Every spring, the little island of Galveston is host to a spectacular event, the Beach Party.
It originally began when a fraternity from one of the local universities decided to organise a beach party for their fellow students. They managed to get a few sponsors involved and generated several radio ads. The event turned out to be quite successful, was subsequently named Kappa Weekend after the fraternity that organised it and became an annual event.
How It Grew
As the years passed, more people participated in Kappa Weekend and soon the number of non-students outnumbered the actual students, which is when the trouble began. While the student-types were for the most part well-behaved, as they were representing their fraternity and university, the non-students basically showed up to disrupt and terrorize the local community. This is no exaggeration. Shoplifting at the Stop-N-Gos and the locally-owned gift shops was rampant. These people would walk into restaurants, eat a meal, and leave without paying. They would thoroughly trash the streets and vandalize shops, houses, cars - anything they could get their hands on. The island police literally had no way of stopping them; they were far outnumbered. Kappa Weekend was unofficially renamed Freaknik.
In 1997 it got to the point where so many revellers were descending on the island like so many flies on a dead animal, that they literally ran out of parking space. There were so many cars parading down the streets of Galveston Island that no parking spaces were available on the sides of the streets. So they followed the most logical step in their demented reasoning: they parked their cars in the middle of the roads. The island was grid locked for the entire weekend. Many of the shop-owners simply closed their doors, forfeiting their much-needed revenue for the weekend (the island is, after all, a tourist town). Residents either left the island by Friday evening or stayed in their houses as virtual prisoners until late Sunday evening, when the party goers decided to finally leave town.
Dealing with the Problem
You can imagine the mood at the next city council session. The decision was made to actually do something about this annual farce for the following year. Some suggested that the island simply be closed that weekend to motorists not living or working on the island1. However, this idea was shot down because of the possible discrimination lawsuits, so they decided to close all of the residential streets to the visitors. This basically left three streets available to non-residents: Broadway, the main entrance to the island; Seawall, the street that separates the beachfront stores from the beach itself; and 61st, a street that connects the other two roads. This basically formed a triangle that the weekend motorists would be forced to stay on while visiting the island. And the event's name was officially changed to Beach Party.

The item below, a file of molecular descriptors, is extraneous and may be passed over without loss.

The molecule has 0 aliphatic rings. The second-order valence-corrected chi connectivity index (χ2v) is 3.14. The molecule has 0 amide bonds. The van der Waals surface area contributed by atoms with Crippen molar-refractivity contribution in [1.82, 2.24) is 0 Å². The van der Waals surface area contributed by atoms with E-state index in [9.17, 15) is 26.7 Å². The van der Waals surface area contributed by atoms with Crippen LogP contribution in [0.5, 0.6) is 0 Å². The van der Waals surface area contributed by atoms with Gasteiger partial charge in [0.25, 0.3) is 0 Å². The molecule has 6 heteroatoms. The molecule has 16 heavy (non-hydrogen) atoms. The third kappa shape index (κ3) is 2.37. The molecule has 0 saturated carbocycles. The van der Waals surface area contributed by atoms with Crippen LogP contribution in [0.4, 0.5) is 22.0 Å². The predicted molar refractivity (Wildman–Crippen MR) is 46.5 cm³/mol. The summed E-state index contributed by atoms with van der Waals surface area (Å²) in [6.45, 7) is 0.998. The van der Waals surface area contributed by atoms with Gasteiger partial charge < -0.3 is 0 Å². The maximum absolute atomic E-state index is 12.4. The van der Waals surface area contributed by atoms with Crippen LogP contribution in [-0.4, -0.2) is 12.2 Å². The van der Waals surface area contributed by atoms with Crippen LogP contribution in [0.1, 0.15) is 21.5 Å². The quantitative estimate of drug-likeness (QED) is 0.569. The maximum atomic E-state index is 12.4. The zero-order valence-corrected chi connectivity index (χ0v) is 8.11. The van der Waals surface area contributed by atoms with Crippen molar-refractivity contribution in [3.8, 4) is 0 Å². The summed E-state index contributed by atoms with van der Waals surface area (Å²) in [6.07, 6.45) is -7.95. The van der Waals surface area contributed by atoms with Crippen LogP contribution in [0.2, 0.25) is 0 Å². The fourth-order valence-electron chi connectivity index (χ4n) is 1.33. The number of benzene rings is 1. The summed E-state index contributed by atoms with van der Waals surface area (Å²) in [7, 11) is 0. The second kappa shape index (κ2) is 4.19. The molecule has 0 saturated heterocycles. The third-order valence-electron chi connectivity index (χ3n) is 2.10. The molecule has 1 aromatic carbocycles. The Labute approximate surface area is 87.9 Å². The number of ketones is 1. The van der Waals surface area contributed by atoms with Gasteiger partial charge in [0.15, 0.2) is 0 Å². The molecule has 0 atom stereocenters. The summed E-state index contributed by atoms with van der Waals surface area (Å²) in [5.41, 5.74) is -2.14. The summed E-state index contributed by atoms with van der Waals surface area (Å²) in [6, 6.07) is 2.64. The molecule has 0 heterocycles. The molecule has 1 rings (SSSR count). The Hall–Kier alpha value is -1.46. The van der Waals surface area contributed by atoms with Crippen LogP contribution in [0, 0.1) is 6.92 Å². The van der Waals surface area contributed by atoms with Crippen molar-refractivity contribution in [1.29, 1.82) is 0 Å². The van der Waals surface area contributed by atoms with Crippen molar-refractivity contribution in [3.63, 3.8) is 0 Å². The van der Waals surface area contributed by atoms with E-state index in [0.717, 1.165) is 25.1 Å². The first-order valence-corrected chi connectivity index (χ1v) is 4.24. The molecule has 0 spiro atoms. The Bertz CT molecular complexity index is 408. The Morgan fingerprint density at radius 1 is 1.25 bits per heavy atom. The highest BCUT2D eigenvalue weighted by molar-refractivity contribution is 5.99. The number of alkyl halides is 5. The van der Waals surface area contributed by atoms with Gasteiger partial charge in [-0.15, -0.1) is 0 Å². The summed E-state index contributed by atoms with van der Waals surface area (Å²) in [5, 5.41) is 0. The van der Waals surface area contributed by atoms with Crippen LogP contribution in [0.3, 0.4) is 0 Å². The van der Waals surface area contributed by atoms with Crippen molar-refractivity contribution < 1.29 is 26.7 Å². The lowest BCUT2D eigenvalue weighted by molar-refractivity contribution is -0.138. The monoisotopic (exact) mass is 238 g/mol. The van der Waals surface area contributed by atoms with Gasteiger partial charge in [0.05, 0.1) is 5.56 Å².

Beach Party 1998
In 1998, the preparations for the impending Freaknik were in full swing. Half the local shop owners announced that they would be closed. Half the residents decided it would be a good weekend to visit relatives on the mainland. Hundreds of policemen from neighbouring communities were hired to help with the teeming masses. Roadblocks were set up. The island held its collective breath.
On the Friday evening, it started to rain. And not only did it rain, but it poured. Needless to say, attendance wasn't that hot on Friday night. There were those brave few revellers who had arrived earlier during the week to snag the precious parking spaces that would soon fill... or so they thought.
Unfortunately for the islanders, but luckily for the revellers, the rain subsided the following evening and eventually stopped altogether. This of course meant that late Saturday night hundreds of last-minute revellers poured onto the island, hell-bent on making the best of the wet weekend. Thousands more followed early on Sunday morning.
However, Galveston was prepared. As hundreds of motorists drove in, heading down Broadway to Seawall, and parked their cars in the middle of the street, the island unleashed its secret weapon: tow trucks. Every time one of the revellers parked their car and headed for the beach, a tow truck would simply drive up and remove it.
Beach Party 1999
The following year, it was a truly beautiful weekend. However, the island's population was only temporarily increased by a mere 150,000, with most of these new inhabitants riding in their cars, cruising the eternal triangle of Broadway, Seawall, and 61st.